Estate planning and Inheritance Tax

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18th July 2023

It’s never too early to plan for what happens to your estate after your death. Many people put off such morbid thoughts but leaving no instructions for your spouse and family on how to deal with your assets after you are gone, can put added stress on an already difficult situation.

Things to consider for estate planning

We have set out some key points to consider when planning your estate:

  1. Have you written a will?
  2. Who will carry out your instructions?
  3. Do you want a funeral, cremation or memorial service?
  4. Who will look after your children (or your pets)?
  5. Are you aware that there is no such thing as a common law spouse for Inheritance Tax purposes?
  6. Marriage invalidates a will, but what about divorce?
  7. Are you regularly reviewing your will for any changes?

Writing your will

The best way to make sure your assets end up where you want them, is to write a will. While it is possible to write one yourself (and arrange for two independent people to witness your signature), we would always recommend using a solicitor, to ensure it is legally valid, and achieves your wishes.

Your executors are responsible for collecting your assets, paying your debts, and distributing your estate to your beneficiaries. Choose people who you trust will carry out your instructions. One of their first acts is to arrange your funeral or cremation, so including your wishes in your will is very important.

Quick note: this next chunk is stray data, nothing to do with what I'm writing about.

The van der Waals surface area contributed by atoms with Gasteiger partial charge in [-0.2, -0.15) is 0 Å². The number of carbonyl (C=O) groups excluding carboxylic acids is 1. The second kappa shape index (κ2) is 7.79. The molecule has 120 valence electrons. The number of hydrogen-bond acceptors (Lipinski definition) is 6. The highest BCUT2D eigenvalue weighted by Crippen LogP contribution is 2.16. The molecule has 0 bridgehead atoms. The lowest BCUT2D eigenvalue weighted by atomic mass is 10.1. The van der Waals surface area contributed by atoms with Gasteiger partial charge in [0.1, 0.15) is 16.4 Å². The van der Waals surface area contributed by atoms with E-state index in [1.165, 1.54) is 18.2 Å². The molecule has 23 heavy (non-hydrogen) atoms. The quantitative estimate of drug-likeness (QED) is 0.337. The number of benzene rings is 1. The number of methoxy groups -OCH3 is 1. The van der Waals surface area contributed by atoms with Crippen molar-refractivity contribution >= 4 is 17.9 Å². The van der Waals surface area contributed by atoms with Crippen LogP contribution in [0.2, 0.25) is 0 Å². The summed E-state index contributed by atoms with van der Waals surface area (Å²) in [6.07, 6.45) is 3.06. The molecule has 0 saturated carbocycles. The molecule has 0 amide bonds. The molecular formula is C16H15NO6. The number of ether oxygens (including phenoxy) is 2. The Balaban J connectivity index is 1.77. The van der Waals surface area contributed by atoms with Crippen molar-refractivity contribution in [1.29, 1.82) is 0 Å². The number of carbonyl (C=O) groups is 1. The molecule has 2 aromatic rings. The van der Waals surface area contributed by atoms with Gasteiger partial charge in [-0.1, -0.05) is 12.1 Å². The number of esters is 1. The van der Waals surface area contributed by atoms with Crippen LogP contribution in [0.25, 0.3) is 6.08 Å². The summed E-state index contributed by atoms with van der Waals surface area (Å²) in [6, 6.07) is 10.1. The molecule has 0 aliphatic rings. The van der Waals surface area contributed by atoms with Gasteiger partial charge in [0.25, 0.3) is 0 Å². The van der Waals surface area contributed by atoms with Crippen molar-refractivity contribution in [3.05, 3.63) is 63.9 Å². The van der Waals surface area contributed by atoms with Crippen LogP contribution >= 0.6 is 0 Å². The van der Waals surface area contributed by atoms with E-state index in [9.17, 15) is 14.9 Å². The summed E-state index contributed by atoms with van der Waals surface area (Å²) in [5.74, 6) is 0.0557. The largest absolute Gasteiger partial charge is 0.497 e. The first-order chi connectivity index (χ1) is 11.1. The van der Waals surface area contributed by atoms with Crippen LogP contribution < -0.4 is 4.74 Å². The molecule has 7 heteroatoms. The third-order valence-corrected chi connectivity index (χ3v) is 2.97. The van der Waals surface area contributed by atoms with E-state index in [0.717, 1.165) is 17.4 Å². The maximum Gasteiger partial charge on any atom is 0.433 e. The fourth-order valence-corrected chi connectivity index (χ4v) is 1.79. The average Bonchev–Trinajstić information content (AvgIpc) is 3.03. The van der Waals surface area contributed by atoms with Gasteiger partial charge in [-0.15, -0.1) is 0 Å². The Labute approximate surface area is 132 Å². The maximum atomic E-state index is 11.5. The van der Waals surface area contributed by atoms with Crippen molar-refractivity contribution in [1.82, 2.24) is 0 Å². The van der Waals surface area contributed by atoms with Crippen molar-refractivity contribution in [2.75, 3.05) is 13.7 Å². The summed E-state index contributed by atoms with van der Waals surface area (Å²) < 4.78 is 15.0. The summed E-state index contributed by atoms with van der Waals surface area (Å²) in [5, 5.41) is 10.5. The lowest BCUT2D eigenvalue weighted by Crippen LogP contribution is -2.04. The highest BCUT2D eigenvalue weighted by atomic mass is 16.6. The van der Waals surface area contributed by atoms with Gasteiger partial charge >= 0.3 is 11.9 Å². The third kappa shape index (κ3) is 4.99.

If you have young children, and both you and your spouse pass away at the same time, you should include instructions in your will for who will act as their guardian. The same could apply to any beloved pets.

What happens if there is no will?

Passing away without a will is called dying ‘intestate’. The law provides for the distribution of assets, with strict rules on who gets how much. Remember, there is no such thing as a common law spouse for inheritance rules, so an unmarried partner may not receive anything if you die without leaving a will.  It is therefore arguably more important for unmarried couples to write a will.

Once you have written your will, it is important to review it regularly to make sure it is still appropriate to your circumstances. Your will becomes invalid if you subsequently get married – this is therefore a good opportunity to review your plans. Getting divorced does not invalidate a will, but the divorced spouse is removed from benefitting from the will and from their position as an executor, if appropriate.

If you would like to us to review your will or to discuss any aspect of planning your estate, please contact Mark Pattenden, Partner.

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Accounting Excellence Large Firm of the Year 2023
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